Some people have a natural ability to network. They can fearlessly enter a room, strike up a conversation with anybody, exude confidence, and walk away with a dozen new friends and business contacts. But for many of us, networking is an acquired art. Sometimes a painfully acquired art. I recently had the opportunity to watch various people practice their networking skills (I’m an inveterate people watcher, in case you didn’t know), and got to meet some genuine networking artists, a few artists-in-training, and one memorable my-kindergartener-could-have-painted-better-than-that. I’ll call him Jack. That’s not his real name, but it’s apt. Halfway through a three-day event, many people were calling him Jack, only with three additional letters attached.
When It Comes To Networking, Don’t Be A Jack
- Don’t make distribution of your business cards the sole focus of your networking efforts.
- Do not introduce yourself with a long-winded and too-obviously rehearsed list of credentials, in a "my-letters-are-bigger-than-your-letters" kind of a way.
- Don’t monopolize conversations. If you know less about the person you’ve just talked to than they know about you, there’s a problem with your networking approach.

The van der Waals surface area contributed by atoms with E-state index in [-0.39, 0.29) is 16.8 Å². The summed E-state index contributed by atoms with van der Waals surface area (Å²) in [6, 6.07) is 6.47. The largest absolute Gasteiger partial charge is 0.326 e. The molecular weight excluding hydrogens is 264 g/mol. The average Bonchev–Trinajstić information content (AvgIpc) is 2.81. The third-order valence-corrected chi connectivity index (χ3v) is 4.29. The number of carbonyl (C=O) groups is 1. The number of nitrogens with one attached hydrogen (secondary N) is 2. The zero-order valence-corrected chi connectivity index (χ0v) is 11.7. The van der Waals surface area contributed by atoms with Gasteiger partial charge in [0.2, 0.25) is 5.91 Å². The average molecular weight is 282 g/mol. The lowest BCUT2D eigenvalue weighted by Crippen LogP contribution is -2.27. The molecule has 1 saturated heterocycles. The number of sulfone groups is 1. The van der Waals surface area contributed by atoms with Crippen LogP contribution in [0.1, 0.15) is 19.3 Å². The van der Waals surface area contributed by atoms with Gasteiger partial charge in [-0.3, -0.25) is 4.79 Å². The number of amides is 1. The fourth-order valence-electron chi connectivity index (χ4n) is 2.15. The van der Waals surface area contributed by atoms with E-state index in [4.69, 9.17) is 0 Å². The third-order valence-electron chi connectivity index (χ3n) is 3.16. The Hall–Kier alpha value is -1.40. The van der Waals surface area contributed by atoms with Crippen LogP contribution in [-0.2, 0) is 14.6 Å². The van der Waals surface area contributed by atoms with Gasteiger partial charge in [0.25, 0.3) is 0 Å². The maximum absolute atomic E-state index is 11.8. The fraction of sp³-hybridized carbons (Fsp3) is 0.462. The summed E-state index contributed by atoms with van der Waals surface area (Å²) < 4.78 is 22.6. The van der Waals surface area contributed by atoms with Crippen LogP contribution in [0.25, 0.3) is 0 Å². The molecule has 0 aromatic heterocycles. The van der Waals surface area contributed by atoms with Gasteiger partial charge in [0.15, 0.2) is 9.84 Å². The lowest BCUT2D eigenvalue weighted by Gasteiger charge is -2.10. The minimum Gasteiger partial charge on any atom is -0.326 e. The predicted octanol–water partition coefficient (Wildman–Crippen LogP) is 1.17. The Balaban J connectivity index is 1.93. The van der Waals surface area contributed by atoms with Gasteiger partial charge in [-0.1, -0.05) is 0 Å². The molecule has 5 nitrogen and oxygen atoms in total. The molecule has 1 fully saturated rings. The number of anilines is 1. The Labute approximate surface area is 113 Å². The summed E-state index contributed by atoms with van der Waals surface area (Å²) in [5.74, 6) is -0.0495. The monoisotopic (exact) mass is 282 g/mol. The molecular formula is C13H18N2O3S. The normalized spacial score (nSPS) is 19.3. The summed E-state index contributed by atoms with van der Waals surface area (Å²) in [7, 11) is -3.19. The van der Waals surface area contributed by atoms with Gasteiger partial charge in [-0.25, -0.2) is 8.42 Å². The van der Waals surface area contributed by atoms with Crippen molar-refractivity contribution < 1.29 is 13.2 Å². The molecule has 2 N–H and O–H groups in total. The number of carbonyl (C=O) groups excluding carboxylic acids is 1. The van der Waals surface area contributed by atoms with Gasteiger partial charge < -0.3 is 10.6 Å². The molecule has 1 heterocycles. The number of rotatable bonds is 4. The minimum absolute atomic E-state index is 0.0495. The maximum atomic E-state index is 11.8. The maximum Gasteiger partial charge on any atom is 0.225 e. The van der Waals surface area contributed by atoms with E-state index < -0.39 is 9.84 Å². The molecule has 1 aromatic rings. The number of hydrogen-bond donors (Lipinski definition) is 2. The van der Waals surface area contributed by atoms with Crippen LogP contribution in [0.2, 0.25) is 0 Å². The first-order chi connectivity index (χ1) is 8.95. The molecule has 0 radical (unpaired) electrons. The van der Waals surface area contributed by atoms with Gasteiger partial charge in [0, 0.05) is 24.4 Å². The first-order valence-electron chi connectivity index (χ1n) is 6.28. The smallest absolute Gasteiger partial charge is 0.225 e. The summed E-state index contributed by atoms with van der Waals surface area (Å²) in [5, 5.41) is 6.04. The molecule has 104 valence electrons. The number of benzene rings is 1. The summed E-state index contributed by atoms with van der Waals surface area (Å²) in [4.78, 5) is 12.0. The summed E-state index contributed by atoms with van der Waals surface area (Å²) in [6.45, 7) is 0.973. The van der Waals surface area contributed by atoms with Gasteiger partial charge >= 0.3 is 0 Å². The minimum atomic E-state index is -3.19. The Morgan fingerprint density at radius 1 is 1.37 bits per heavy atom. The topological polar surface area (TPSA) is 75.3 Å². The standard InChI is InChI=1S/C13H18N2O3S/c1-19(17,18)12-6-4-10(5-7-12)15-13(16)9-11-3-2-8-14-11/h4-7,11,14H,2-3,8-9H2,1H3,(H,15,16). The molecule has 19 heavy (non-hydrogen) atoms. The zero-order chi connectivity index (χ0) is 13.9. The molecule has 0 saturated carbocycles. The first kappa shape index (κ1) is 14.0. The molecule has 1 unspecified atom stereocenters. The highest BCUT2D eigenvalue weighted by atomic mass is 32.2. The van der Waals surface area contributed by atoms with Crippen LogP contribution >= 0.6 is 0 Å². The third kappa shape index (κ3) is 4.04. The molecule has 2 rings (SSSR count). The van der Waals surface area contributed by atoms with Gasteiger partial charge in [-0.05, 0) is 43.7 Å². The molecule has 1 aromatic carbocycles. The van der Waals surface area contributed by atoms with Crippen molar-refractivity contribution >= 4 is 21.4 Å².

- If you are going to follow the fake-it-until-you-make-it model of business development, be credible. Nobody is going to believe that a guy from Brazil just sent you a check for tens of thousands of dollars for unspecified services, especially when, if asked for details, your story deflates like a suddenly untied balloon.
- Don’t be the self-appointed conference commentator. Don’t ask so many questions during conference presentations and panel discussions that you take the program off track. It really isn’t all about you.
- Do not bring a world-weary “in-my-day” attitude to a networking event. Or anywhere, really.
- Don’t tell people what they are doing wrong with their business, their job search, their life, and how they could be millionaires - or hundred-thousand-aires - if they just follow your advice.